The Behavioral Targeting Year in Review, Part 2

The vast growth we saw in behavioral targeting offerings and advertising networks last year didn’t come without obstacles. There are significant, growing impediments for advertisers and marketers planning effective behavioral programs. All you publishers and networks out there, how will you help us cope?


Behavioral networks continue to overlap, partnering with the same sites to increase their available impressions. This means advertisers using multiple networks can waste impressions and generate an undesirable amount of audience duplication. How can networks reduce duplication and coexist to offer extended reach?

  • One resolution would be disclosure of affiliated sites. If networks offered site listings (beyond a site opt-out list), they reduce duplication by enabling advertisers to better select networks that complement each other.
  • Exclusive site lists and specialized segments or verticals would help advertisers and agencies capitalize on unique audience strengths in specific networks. Networks offering stronger segments or sectors of categorically related sites would offer advertisers more control over their media plans and enhance their buys’ reach.

Although networks allow buyers to target on many different levels (including channel/audience), few tout exclusivity agreements or strengths within affinity groups. There are pros and cons to this deeper segmentation.

One advantage of an increased focus or segment strength is better differentiation points among the networks for advertisers of healthcare, automotive, diet/fitness, fashion, wedding/bridal, and travel. But it could also make things more difficult and more expensive for advertisers.

Exclusive relationships could increase competition, with numerous networks fighting for the “best of the best” sites. This could create premium pricing and would dilute the economies of scale we currently enjoy.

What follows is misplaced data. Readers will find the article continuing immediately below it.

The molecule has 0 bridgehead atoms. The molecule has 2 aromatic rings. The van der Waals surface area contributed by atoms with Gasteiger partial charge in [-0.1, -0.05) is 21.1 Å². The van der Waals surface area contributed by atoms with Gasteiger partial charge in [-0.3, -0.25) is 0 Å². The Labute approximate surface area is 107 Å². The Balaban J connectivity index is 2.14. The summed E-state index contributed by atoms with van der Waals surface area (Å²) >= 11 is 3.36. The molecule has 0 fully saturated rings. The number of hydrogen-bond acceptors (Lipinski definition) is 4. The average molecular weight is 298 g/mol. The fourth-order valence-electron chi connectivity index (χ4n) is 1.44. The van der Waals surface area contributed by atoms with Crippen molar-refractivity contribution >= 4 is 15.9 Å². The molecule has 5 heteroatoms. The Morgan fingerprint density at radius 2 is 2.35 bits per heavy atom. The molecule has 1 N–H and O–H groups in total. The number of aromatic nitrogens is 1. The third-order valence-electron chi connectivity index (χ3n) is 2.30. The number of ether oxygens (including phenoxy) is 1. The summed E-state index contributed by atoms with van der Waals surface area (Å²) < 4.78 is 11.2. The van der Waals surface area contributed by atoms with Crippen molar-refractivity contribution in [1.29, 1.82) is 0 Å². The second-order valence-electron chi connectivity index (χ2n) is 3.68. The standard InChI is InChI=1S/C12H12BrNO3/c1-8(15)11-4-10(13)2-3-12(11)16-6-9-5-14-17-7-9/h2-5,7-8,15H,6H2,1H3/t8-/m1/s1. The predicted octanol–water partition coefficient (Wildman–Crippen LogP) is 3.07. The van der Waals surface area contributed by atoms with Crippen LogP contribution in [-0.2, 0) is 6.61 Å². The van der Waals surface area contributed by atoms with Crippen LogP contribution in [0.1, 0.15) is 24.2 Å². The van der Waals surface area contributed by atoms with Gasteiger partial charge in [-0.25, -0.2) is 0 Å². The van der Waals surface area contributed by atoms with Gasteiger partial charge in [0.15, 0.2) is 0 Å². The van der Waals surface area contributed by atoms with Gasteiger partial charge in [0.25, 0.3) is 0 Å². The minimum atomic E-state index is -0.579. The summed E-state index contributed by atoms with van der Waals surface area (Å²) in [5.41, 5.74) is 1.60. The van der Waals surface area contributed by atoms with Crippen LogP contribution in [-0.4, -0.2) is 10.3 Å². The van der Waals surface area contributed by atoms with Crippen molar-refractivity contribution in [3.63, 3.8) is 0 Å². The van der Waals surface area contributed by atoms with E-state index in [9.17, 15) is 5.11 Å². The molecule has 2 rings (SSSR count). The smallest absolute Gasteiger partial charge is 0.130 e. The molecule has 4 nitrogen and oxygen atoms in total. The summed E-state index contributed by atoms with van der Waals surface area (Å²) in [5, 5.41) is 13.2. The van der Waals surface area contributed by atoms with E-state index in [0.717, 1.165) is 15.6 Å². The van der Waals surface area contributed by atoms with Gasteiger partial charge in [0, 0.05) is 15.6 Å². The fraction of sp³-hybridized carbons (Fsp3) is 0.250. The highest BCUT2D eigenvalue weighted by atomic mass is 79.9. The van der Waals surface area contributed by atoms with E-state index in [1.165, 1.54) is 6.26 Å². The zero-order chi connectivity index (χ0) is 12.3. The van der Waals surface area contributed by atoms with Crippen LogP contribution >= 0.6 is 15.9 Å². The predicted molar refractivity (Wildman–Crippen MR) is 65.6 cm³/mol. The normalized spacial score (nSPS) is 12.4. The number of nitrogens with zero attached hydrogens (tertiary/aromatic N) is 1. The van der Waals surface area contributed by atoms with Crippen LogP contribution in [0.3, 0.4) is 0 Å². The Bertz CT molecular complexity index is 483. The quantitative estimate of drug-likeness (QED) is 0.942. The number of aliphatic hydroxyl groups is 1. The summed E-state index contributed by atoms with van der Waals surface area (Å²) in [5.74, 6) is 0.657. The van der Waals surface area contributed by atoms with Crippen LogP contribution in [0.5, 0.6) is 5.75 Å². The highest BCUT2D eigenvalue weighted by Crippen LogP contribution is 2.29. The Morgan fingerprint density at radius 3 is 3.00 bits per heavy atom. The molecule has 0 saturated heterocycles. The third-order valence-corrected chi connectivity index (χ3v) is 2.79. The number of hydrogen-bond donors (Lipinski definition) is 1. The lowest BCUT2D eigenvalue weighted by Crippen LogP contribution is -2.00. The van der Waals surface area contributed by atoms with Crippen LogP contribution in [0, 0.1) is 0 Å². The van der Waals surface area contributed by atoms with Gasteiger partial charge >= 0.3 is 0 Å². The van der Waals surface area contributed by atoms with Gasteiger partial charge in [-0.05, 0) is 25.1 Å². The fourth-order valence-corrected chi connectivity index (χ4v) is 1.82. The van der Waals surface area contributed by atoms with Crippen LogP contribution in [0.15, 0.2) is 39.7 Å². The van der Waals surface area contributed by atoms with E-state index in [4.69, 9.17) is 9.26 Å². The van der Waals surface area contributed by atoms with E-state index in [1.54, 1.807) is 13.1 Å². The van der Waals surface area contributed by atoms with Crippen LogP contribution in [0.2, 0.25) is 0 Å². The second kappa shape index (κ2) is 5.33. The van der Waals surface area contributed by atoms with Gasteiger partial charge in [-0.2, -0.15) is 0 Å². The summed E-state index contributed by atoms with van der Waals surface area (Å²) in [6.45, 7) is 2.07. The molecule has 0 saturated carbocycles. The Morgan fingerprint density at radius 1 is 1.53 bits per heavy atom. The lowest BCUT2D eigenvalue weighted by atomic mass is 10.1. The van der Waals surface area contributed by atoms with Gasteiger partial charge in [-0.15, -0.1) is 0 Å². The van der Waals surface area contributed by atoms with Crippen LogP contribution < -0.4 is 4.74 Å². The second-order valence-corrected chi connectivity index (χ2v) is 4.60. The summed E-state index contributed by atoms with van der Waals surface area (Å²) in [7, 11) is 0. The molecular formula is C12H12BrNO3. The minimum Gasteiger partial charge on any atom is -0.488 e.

It also runs counter to the genesis of the behavioral approach. Trying to gain better control of the buys by audience or content segmentation may go too far down the road of predicting which channels or segments are best for your plan. Behavioral targeting is about actual behavior, not predictive channel targeting.


Another related duplication casualty is inaccurate capture of true cause and effect in ad spend. Current industry standard analytics assign conversion credit to the last view or click. Networks that may drive significant traffic and action on an advertiser’s site may not appear that way on paper if they’re not the last touch point. Industry standard reporting (a best practice) should begin to shift, tracking the purchasing or conversion path by illustrating the user’s behavior trail (rather than the last touch point). This need for an industry-wide shift is increasingly evident. The burden is shared by ad serving and analytics providers, agencies, clients, and media partners. It’s an urgent need.

Language Barriers

Several networks use different names for the same types of behavioral targeting. It takes time and expertise to read through the fine print to fully understand the language and define what’s actually being offered. It needn’t be that difficult. The Interactive Advertising Bureau (IAB) should establish industry language standards that networks would adopt to help prevent renaming the same targeting technologies. Networks could then focus on true innovation instead of repackaging to differentiate themselves.

Where Are We Headed in 2007?

Duplication, tracking/reporting, and language barriers are hurdles we still must overcome in 2007. Yet these obstacle won’t affect growing demand for behavioral targeting. As a new year begins, new advertisers are probably running trial campaigns right now. Chances are the results will warrant another new behavioral convert, and growing demand through the year will culminate in a frenzied Q4 push for scarce inventory. Will new players emerge to meet the need? Will better players emerge to service the behavioral targeting veterans who know to ask for more?

JupiterResearch estimates one in four online advertisers will use behavioral targeting in 2007. EMarketer estimates the market will spend $1.5 billion on behaviorally targeted online advertising in 2007 and perhaps exceed $2 billion in 2008.

The inevitable shakeout of the best players that offer the best customer service and produce results for their clients from their networks will help define a crowded field. True innovation in targeting, optimization, pricing, reporting, and response mechanisms will separate the commodity players from those who are fine-tuned. There’s room for both, and plenty of business to go around.

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